Forum for Science, Industry and Business

Sponsored by:     3M 
Search our Site:

 

High-quality helium crystals show supersolid behavior

19.02.2007
High-quality, single-crystal, ultra-cold solid helium exhibits supersolid behavior, suggesting that this frictionless solid flow is not a consequence of defects and grain boundaries in poor-quality, polycrystalline, solid helium, according to a team of Penn State researchers.

In 2004, Penn state physicists -- Eunseong Kim, then-graduate student and Moses Chan, the Evan Pugh professor of physics-- announced the observance of frictionless superflow in solid helium at nearly absolute zero. This new phenomenon is a cousin of Bose-Einstein condensate observed in gases in 1995 and in liquid helium in 1938.

Since then, their results have been replicated at the University of Tokyo, Keio University, Japan, and Cornell University. While the experiment was duplicated at Cornell, one experiment there found that if the solid helium was annealed – cooled slowly from the melting point – the supersolid behavior disappeared. This suggested that the theoretical idea of supersolidity is possible only in poor-quality solid helium and that the superflow is due to defects in the poorly grown crystals.

To create solid helium, the gaseous helium must be cooled very close to absolute zero and put under at least 25 atmospheres. Unlike other gases, helium remains a liquid at ambient pressure all the way down to absolute zero. Determining that the solid helium acts as a supersolid or Bose Einstein condensate is tricky. In a Bose-Einstein condensate all the atoms are at the lowest possible energy state, and they all behave in unison. The supersolid portion of the crystalized helium appears to flow without friction. For liquids and gases, this idea is less difficult because the atoms of both move around more and can easily slide past each other. But, in a solid, especially a very cold one, atoms do not usually flow easily or without friction.

The researchers relied on inertia to determine that the ultra-cold solid helium had a supersolid component. They did the high-pressure cooling experiment in a tiny torsional oscillator, a pendulum-like setup. Liquid helium, under pressure, entered a small chamber at the end of a thin rod. The liquid then cooled to the solid phase and the torsional oscillator was set at a specific frequency.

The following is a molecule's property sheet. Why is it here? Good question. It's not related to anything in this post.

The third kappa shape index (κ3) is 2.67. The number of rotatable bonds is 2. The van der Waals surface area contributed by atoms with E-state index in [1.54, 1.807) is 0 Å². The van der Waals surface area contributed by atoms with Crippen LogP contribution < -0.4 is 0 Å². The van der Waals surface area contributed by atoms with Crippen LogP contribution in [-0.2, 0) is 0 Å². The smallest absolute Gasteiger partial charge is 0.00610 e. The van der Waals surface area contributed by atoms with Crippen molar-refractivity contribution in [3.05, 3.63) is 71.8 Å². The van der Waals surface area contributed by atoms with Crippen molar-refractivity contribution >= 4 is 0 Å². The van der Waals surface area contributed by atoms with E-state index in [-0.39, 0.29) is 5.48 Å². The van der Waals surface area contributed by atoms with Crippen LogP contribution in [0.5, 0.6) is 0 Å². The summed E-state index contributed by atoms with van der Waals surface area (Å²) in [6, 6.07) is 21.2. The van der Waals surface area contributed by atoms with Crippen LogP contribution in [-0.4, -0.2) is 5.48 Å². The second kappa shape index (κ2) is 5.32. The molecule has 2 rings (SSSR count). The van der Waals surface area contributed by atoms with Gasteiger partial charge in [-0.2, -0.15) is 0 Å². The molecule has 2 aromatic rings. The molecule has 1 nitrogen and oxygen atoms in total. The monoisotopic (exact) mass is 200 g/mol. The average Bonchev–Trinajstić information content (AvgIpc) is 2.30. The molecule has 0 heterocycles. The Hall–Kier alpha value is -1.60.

With a normal solid, the total mass of the sample would dictate the force required to move the oscillator at a specific frequency and as long as the mass remained the same, the same force would be required to keep the system at the same frequency . In Chan and Kim's experiment, when the temperature went below 0.2 degrees Kelvin, the frequency abruptly increased, indicating that some of the solid helium was not moving with the chamber or with the rest of the solid. "At about 25 atmospheres, the initial pressure we investigated, 1 percent of the helium becomes a supersolid," says Chan. "This supersolid fraction becomes frictionless, allowing the rest of the helium to 'flow' past it."

Cornell, in duplicating this experiment used multiple experimental cells, and in one, the annealing process eliminated the supersolid effect. Tony Clark, graduate student in physics is following up on Kim's experiment to test the Cornell findings.

"All solid samples studied to date were made by the so-called blocked capillary method which tends to make poor quality crystals," says Kim. Clark made a new torsional oscillator that allows the growth of solid helium of extremely high crystallinity. The new solid helium is grown from the superfluid phase by keeping the sample cell at the temperature and pressure boundary where both solid and liquid helium coexist. As more helium is very slowly fed into the chamber, a helium crystal grows from the superfluid.

"This constant pressure growth is indeed the preferred method of many prior experiments in growing single crystals," says Chan.

These high quality crystals do exhibit supersolid response, but the supersolid percentage is smaller at only about .3 percent rather than 1 percent.

In another experiment, Chan's team tested the expected result of increased pressure on the solid helium to determine the pressure at which supersolid behavior disappears. Kim and Chan extended the experiment up to 130 atmospheres and found the supersolid portion decreases with pressure from 60 atmospheres and higher. The researchers extrapolated the decreasing fraction and determined that at or near 170 atmospheres the supersolid portion will disappear. "However, they have not carried the experiment to check this extrapolation because the sample cell exploded," says Chan.